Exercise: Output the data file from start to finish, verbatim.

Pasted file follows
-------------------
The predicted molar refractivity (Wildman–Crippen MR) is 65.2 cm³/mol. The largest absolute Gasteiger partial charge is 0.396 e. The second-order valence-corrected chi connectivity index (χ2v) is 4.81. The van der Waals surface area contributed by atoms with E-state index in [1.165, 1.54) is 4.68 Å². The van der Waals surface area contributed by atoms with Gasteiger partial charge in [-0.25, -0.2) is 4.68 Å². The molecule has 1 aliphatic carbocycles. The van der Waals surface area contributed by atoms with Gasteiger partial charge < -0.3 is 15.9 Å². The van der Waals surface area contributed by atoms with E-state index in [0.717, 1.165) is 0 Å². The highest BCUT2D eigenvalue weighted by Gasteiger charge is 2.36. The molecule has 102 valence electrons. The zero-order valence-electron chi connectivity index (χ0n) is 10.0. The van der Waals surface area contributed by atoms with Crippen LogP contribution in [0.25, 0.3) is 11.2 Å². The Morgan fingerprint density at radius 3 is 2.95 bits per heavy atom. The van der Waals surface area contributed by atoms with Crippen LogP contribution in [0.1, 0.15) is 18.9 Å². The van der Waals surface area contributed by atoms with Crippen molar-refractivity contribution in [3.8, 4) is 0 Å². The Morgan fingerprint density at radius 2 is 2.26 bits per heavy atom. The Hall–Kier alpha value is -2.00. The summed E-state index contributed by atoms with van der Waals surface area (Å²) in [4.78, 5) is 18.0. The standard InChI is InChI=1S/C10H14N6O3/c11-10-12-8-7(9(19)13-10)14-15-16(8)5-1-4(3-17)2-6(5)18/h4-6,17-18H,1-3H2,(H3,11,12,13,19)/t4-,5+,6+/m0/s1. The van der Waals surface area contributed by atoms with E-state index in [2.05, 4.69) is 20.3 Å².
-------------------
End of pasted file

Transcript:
The predicted molar refractivity (Wildman–Crippen MR) is 65.2 cm³/mol. The largest absolute Gasteiger partial charge is 0.396 e. The second-order valence-corrected chi connectivity index (χ2v) is 4.81. The van der Waals surface area contributed by atoms with E-state index in [1.165, 1.54) is 4.68 Å². The van der Waals surface area contributed by atoms with Gasteiger partial charge in [-0.25, -0.2) is 4.68 Å². The molecule has 1 aliphatic carbocycles. The van der Waals surface area contributed by atoms with Gasteiger partial charge < -0.3 is 15.9 Å². The van der Waals surface area contributed by atoms with E-state index in [0.717, 1.165) is 0 Å². The highest BCUT2D eigenvalue weighted by Gasteiger charge is 2.36. The molecule has 102 valence electrons. The zero-order valence-electron chi connectivity index (χ0n) is 10.0. The van der Waals surface area contributed by atoms with Crippen LogP contribution in [0.25, 0.3) is 11.2 Å². The Morgan fingerprint density at radius 3 is 2.95 bits per heavy atom. The van der Waals surface area contributed by atoms with Crippen LogP contribution in [0.1, 0.15) is 18.9 Å². The van der Waals surface area contributed by atoms with Crippen molar-refractivity contribution in [3.8, 4) is 0 Å². The Morgan fingerprint density at radius 2 is 2.26 bits per heavy atom. The Hall–Kier alpha value is -2.00. The summed E-state index contributed by atoms with van der Waals surface area (Å²) in [4.78, 5) is 18.0. The standard InChI is InChI=1S/C10H14N6O3/c11-10-12-8-7(9(19)13-10)14-15-16(8)5-1-4(3-17)2-6(5)18/h4-6,17-18H,1-3H2,(H3,11,12,13,19)/t4-,5+,6+/m0/s1. The van der Waals surface area contributed by atoms with E-state index in [2.05, 4.69) is 20.3 Å².